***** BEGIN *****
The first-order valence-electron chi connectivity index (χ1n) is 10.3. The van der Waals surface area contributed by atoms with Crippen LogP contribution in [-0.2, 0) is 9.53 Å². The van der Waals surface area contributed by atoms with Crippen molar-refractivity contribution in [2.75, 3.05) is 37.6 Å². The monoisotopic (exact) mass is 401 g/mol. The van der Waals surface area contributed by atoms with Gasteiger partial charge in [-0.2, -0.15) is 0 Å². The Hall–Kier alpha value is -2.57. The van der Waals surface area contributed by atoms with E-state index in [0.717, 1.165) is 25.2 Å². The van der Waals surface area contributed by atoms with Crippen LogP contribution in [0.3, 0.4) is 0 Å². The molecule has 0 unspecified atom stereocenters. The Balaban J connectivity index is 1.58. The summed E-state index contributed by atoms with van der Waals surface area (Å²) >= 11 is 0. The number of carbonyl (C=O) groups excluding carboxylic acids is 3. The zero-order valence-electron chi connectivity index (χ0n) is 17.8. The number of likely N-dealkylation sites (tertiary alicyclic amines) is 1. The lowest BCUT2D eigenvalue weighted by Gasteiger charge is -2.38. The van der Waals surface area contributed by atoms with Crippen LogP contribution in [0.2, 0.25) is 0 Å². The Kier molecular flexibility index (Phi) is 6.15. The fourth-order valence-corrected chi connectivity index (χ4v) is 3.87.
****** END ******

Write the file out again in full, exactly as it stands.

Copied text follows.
The first-order valence-electron chi connectivity index (χ1n) is 10.3. The van der Waals surface area contributed by atoms with Crippen LogP contribution in [-0.2, 0) is 9.53 Å². The van der Waals surface area contributed by atoms with Crippen molar-refractivity contribution in [2.75, 3.05) is 37.6 Å². The monoisotopic (exact) mass is 401 g/mol. The van der Waals surface area contributed by atoms with Gasteiger partial charge in [-0.2, -0.15) is 0 Å². The Hall–Kier alpha value is -2.57. The van der Waals surface area contributed by atoms with E-state index in [0.717, 1.165) is 25.2 Å². The van der Waals surface area contributed by atoms with Crippen LogP contribution in [0.3, 0.4) is 0 Å². The molecule has 0 unspecified atom stereocenters. The Balaban J connectivity index is 1.58. The summed E-state index contributed by atoms with van der Waals surface area (Å²) >= 11 is 0. The number of carbonyl (C=O) groups excluding carboxylic acids is 3. The zero-order valence-electron chi connectivity index (χ0n) is 17.8. The number of likely N-dealkylation sites (tertiary alicyclic amines) is 1. The lowest BCUT2D eigenvalue weighted by Gasteiger charge is -2.38. The van der Waals surface area contributed by atoms with Crippen LogP contribution in [0.2, 0.25) is 0 Å². The Kier molecular flexibility index (Phi) is 6.15. The fourth-order valence-corrected chi connectivity index (χ4v) is 3.87.